Rather then focus on cutting costs to the bare bone, I try to ensure that I maximize the value I receive out of every dollar I spend.
You: Every dollar?
You: Good. After all, you’re the one who wrote Your Problem Isn’t Starbucks. I would hope you still stand by it.
I do. But I’ll give you another example about how I don’t stress over all the little stuff. (Bank fees and billing errors are another story.) I was out with my wife last Thursday night near the beach. Along the street, there were a bunch of “funland-like” places.
You: Funland like?
You know, with skee ball, arcade games, air hockey.
You: You mean arcades?
Yes, I guess so. Anyway, I insisted my wife play the hockey game where you spastically control the players by spinning a long tube. With any luck, after half an hour someone accidentally scores a goal on him or herself and loses. You know the game?
You: You mean like this, right?
Yes. Nice job. It’s kind of freaky that you can put pictures in my post. I barely do that.
You: Glad to help.
Anyway, I put four quarters in there and, well, no action. No crowd noise, no puck, just the continual flashing score of the last game. Nearest employee’s location? Unknown, but estimated at 500 feet behind a line of 20 people trading in skee ball tickets for four-cent key chains.
So I didn’t get any value from that dollar.
You: Why not try to get a refund?
It would have cost me more than a dollar to get the dollar back.
I was paying a babysitter at the time.
I figured it wasn’t meant to be and we had already had a great time. Besides, I think my wife was, at least on some level, relieved the machine wasn’t working.
Ordinarily, of course, I do try to get more value from my spending. Furthermore, the more expensive the contemplated purchase, the more I try to ensure the value element. So I take a good amount of time before purchasing a car. When planning a vacation, whether it be the selection of a hotel or the coordination of flights, even a decision of whether to use frequent flyer miles, I take my time and carefully evaluate my choices (just not with a lost dollar at a arcade game).
A Day in the (Amusement) Park
Last week, my family and I went on vacation. Ordinarily we visit Acadia National Park in the summer, but this year we decided to go somewhere else.
Our youngest is 19 months old. She’s big enough now that she’s a bit uncomfortable to carry in a backpack. While she can walk for miles in our neighborhood (a surprising amount of endurance for a little one), she lacks any sense of fear. Any. While we don’t ordinarily take the kids on precipices to begin with while hiking, my wife and I both agreed that our youngest would be all too likely to find something extremely dangerous around every corner. So we’ll get back to Acadia next year.
The first part of our trip last week was to Burlington, Vermont, where we biked over 30 miles along Lake Champlain with the girls in tow. What a blast! The last day of our trip was spent at a theme park in northern New Hampshire called Story Land.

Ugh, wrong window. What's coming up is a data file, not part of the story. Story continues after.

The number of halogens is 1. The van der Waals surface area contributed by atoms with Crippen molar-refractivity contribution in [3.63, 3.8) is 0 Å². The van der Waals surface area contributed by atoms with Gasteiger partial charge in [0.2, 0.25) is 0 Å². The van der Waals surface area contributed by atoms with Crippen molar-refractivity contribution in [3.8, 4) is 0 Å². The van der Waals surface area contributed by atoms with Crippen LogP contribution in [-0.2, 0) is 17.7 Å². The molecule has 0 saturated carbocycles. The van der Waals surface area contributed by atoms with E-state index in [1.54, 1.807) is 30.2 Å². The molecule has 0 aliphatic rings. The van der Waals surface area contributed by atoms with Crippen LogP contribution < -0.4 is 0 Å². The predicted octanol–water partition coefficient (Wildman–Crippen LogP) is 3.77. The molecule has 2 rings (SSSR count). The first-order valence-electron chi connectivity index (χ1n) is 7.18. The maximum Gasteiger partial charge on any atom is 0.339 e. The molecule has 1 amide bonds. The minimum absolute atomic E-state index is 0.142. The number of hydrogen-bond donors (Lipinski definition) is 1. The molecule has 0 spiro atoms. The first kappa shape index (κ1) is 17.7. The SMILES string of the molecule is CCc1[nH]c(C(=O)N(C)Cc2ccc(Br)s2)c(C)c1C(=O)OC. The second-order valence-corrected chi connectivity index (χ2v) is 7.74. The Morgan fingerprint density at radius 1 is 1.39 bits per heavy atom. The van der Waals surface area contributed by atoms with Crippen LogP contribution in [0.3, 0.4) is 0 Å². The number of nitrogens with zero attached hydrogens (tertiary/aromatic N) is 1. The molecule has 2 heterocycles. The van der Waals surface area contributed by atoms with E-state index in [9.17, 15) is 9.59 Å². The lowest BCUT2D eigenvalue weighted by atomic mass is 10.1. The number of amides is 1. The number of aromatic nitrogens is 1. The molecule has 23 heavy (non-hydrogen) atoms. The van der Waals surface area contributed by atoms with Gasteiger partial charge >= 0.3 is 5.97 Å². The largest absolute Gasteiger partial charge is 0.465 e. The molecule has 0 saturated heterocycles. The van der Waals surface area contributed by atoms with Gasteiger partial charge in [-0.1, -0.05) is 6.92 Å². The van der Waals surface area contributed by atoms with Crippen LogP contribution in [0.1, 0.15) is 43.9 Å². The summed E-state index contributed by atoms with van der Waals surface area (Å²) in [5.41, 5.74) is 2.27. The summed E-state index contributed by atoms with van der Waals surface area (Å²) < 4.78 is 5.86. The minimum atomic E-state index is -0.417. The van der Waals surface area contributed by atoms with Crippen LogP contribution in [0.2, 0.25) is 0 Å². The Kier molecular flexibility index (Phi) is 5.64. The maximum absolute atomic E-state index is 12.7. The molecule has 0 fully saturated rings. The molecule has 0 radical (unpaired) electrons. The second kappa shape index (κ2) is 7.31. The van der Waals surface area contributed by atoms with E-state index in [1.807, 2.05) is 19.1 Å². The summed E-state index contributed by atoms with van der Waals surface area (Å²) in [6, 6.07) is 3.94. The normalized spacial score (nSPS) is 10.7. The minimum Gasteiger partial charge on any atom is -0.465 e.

You: Never heard of it.
Until recently, neither had I. Not a place that gets on your radar screen unless you have children. Nonetheless, I have to share: Story Land is a place I’ll return.
You: That good?
Yes. Not only did the kids have a superior time, I was consistently blown away by the prices. As you might recall, I formerly worked for Toys “R” Us. One topic that came up frequently when discussing a toy or a service we offered was the “play value.” At Story Land, you get play value. A lot. Admission was a quite reasonable $25 a person, especially when you consider that includes absolutely everything besides food. One price and you’re done. Compare the $25 to what you might pay elsewhere.
You: I’d rather not.
Furthermore, coupons were readily available and they didn’t charge anything for our youngest, even though she was permitted to go on a significant number of rides. For the four of us to spend nine hours in the park: $50.
It got better. Not only does Story Land openly welcome you to bring your own food and drinks into the park, if you decide to purchase anything from them, the prices are completely reasonable, not the prices you might find at other captive venues like zoos, airports, and movie theatres. I kept thinking to myself: these guys (the owners) get it. There’s no gouging. They don’t charge for parking. They’re not selling alcohol. They are leaving money on the table.
The more I thought of it, probably not.
You: Why not?
Because I’ll be back. And I’ll be back more often than I would have been otherwise. In fact, I’m sure I’ll back often enough that I will definitely spend more money in total than I would have had I just gone once and felt “taken.”
My kids received a ton of play value. I received a ton of financial value. That’s a pretty good day.
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Where do you receive the maximum value for your spend? (Don’t say the library, I mean places where you actually do spend money). What typically disappoints you on the same metric?